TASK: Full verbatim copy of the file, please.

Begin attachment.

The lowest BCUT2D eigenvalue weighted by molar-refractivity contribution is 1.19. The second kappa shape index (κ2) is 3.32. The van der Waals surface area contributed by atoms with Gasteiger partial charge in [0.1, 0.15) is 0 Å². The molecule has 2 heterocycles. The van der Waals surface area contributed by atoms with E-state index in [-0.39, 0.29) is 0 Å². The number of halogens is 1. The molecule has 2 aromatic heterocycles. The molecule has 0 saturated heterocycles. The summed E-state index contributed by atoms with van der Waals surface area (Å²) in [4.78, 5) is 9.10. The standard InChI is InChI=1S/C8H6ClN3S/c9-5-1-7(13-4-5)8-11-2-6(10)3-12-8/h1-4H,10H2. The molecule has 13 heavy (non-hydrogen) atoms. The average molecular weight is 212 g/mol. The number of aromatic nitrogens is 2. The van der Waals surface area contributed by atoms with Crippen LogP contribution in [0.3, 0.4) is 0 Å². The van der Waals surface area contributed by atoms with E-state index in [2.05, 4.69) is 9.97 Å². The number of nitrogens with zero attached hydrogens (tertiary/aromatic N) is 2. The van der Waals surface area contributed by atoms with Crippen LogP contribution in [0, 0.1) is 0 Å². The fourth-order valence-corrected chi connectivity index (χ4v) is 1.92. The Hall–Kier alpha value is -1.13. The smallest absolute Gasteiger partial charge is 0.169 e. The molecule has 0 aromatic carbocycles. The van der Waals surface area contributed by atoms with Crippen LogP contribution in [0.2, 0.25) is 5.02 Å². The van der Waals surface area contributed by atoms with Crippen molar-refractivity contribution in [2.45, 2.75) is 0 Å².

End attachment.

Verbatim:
The lowest BCUT2D eigenvalue weighted by molar-refractivity contribution is 1.19. The second kappa shape index (κ2) is 3.32. The van der Waals surface area contributed by atoms with Gasteiger partial charge in [0.1, 0.15) is 0 Å². The molecule has 2 heterocycles. The van der Waals surface area contributed by atoms with E-state index in [-0.39, 0.29) is 0 Å². The number of halogens is 1. The molecule has 2 aromatic heterocycles. The molecule has 0 saturated heterocycles. The summed E-state index contributed by atoms with van der Waals surface area (Å²) in [4.78, 5) is 9.10. The standard InChI is InChI=1S/C8H6ClN3S/c9-5-1-7(13-4-5)8-11-2-6(10)3-12-8/h1-4H,10H2. The molecule has 13 heavy (non-hydrogen) atoms. The average molecular weight is 212 g/mol. The number of aromatic nitrogens is 2. The van der Waals surface area contributed by atoms with Crippen LogP contribution in [0.3, 0.4) is 0 Å². The van der Waals surface area contributed by atoms with E-state index in [2.05, 4.69) is 9.97 Å². The number of nitrogens with zero attached hydrogens (tertiary/aromatic N) is 2. The van der Waals surface area contributed by atoms with Crippen LogP contribution in [0, 0.1) is 0 Å². The fourth-order valence-corrected chi connectivity index (χ4v) is 1.92. The Hall–Kier alpha value is -1.13. The smallest absolute Gasteiger partial charge is 0.169 e. The molecule has 0 aromatic carbocycles. The van der Waals surface area contributed by atoms with Crippen LogP contribution in [0.2, 0.25) is 5.02 Å². The van der Waals surface area contributed by atoms with Crippen molar-refractivity contribution in [2.45, 2.75) is 0 Å².